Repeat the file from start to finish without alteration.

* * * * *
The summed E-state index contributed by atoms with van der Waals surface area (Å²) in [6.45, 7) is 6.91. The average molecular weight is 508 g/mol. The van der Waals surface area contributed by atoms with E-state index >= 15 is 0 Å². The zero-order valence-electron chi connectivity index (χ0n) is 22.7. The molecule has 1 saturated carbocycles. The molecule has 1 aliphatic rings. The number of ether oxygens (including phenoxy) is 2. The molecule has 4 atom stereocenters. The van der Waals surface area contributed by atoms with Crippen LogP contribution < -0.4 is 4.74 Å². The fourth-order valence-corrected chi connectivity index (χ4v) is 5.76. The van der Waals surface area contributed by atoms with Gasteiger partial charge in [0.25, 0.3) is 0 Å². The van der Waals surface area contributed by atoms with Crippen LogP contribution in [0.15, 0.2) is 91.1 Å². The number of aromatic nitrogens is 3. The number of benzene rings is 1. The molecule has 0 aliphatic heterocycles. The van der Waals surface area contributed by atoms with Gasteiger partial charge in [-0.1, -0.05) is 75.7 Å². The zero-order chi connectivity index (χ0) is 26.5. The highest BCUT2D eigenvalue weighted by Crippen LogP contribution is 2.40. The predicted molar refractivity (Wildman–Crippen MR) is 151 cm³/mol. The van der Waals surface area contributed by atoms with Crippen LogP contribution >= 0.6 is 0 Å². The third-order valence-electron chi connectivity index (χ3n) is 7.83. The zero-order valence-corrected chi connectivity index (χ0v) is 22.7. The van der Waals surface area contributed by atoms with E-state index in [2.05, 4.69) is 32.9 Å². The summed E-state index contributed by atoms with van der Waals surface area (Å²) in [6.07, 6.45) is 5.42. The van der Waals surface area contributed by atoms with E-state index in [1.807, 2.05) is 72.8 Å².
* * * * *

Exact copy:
The summed E-state index contributed by atoms with van der Waals surface area (Å²) in [6.45, 7) is 6.91. The average molecular weight is 508 g/mol. The van der Waals surface area contributed by atoms with E-state index >= 15 is 0 Å². The zero-order valence-electron chi connectivity index (χ0n) is 22.7. The molecule has 1 saturated carbocycles. The molecule has 1 aliphatic rings. The number of ether oxygens (including phenoxy) is 2. The molecule has 4 atom stereocenters. The van der Waals surface area contributed by atoms with Crippen LogP contribution < -0.4 is 4.74 Å². The fourth-order valence-corrected chi connectivity index (χ4v) is 5.76. The van der Waals surface area contributed by atoms with Gasteiger partial charge in [0.25, 0.3) is 0 Å². The van der Waals surface area contributed by atoms with Crippen LogP contribution in [0.15, 0.2) is 91.1 Å². The number of aromatic nitrogens is 3. The number of benzene rings is 1. The molecule has 0 aliphatic heterocycles. The van der Waals surface area contributed by atoms with Gasteiger partial charge in [-0.1, -0.05) is 75.7 Å². The zero-order chi connectivity index (χ0) is 26.5. The highest BCUT2D eigenvalue weighted by Crippen LogP contribution is 2.40. The predicted molar refractivity (Wildman–Crippen MR) is 151 cm³/mol. The van der Waals surface area contributed by atoms with Crippen LogP contribution >= 0.6 is 0 Å². The third-order valence-electron chi connectivity index (χ3n) is 7.83. The zero-order valence-corrected chi connectivity index (χ0v) is 22.7. The van der Waals surface area contributed by atoms with E-state index in [2.05, 4.69) is 32.9 Å². The summed E-state index contributed by atoms with van der Waals surface area (Å²) in [6.07, 6.45) is 5.42. The van der Waals surface area contributed by atoms with E-state index in [1.807, 2.05) is 72.8 Å².